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RHD vehicles with foreign plates

Maidstone is inundated with them and they appear to drive round with impunity.

Not sure why you would purchase a RHD UK car and then put your own countries plates on it.


  • No tax/mot/insurance/congestion charge/ Dartford crossing toll to pay.
  • There's lots of legislation on this: some of it less than sensible. Now, whether or not the plod would ever enforce it is another matter but I suspect there might well be a crackdown post Brexit.

    Here's the gist of it with my emphasis and comments.

    If you are a resident in the UK (which for this purpose includes if you just moved there with the intent of working and living in the UK), you cannot drive a non-UK car in the UK. (Well, legally, maybe but clearly tens of thousands do just that with impunity.)

    Since there are no residency cards in the UK, (will that be coming post-Brexit?) whenever you are stopped by a police officer and he thinks you are actually a resident (for example if you have a UK driving licence, or have UK debit cards in your wallet), then he might confiscate your car which might be destroyed, unless you can prove you are not a UK resident, or you are working in more than one EU country, and spend more than 6 months (185 days) per year outside of the UK. (Like that's ever going to happen.)

    If you are not a resident, then you can drive the car for at most 6 months (per year), but your car does need to have valid MOT and Insurance from the originating country, which you have to prove to the officer in case it's needed. You also have to prove to him that you are not driving the car for more than 6 months (for example if you show him the ferry/tunnel ticket). Every day your car is in the country counts, so if you leave the country, but the car is still there, it's still counts towards the 6 months (as your ferry/tunnel ticket is still showing the date). Exiting and re-entering the country won't reset the 6 months (although you will have a fresher ferry/tunnel ticket, so it becomes easier to prove you just arrived to the country) (The six-month thing applies throughout the EU and I have heard anecdotal evidence that the Spanish plod in particular are beginning to crack down hard on ancient old wrecks with UK plates that clutter up the Costas all year round.)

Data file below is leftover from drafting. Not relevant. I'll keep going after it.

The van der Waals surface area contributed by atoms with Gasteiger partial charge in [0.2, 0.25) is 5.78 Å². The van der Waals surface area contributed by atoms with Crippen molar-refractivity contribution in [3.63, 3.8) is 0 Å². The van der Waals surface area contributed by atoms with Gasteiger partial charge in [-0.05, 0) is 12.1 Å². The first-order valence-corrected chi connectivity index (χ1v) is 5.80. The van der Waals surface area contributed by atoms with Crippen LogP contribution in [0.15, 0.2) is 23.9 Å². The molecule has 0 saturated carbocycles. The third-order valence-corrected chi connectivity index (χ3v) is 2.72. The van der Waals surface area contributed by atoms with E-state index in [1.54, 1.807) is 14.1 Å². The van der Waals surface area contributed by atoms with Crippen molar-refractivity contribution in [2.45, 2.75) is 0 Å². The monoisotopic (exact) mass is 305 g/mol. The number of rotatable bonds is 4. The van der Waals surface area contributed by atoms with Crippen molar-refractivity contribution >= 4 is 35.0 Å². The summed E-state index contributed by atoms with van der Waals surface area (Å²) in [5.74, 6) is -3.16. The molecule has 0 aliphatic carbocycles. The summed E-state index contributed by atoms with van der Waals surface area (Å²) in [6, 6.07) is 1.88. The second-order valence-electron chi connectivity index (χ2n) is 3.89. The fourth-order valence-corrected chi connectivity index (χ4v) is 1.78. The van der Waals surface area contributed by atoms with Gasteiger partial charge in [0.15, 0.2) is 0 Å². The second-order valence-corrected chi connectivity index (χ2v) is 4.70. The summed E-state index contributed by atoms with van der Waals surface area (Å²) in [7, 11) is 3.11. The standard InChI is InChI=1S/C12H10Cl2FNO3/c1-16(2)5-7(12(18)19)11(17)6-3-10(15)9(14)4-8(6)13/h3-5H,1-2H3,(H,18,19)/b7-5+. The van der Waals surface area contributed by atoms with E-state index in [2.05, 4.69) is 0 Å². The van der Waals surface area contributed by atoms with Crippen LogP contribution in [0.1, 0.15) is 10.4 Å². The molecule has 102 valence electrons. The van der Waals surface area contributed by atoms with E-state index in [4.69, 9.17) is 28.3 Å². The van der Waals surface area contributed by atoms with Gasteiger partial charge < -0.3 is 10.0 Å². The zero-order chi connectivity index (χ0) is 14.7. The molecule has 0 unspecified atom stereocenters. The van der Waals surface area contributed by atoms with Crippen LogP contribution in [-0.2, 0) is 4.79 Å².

There are only three possible options for a UK resident to drive a non-UK car completely legally:

    If the car is not yours, the registered owner is not a UK resident, and he is sitting with you in the car (in this case he is considered to be the driver)
    If the car belongs to (or to be more precise is registered in the name of) an EU-based company, and you are working for that company.
    If the car is on a lease in an other country (for example it's a car hired from France)

    The second point is regulated by common EU rules on using non-local, but EU-registered cars abroad. Note that these EU rules also allow students, who are enrolled in UK and are only studying in UK for a set period to use their non-UK car. This is because they can be considered as non-residents.

    The above means, that if you are a UK resident, and want to import your non-UK car, you cannot drive it even to get its MOT and registration, you have to tow it around, or ask someone who can legally drive it (e.g. a non-UK resident). (Except my neighbour, a UK passport holder and returnee from Spain had a left-hand drive Spanish-registered Nissan he used over here for around two years before he bothered to get it re-registered - so that's not policed either! You also see many foreign-registered cars belonging to contracted players or managers in English football club car parks. Bob Peeters Porsche Panamera on Belgium plates would have been a fine example of this)

    A cynic would tell you that the rhd cars you refer to have been stolen over here, containered to wherever, get registered locally and are then sold on the cheap to people coming to the UK to work.
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Roland Out!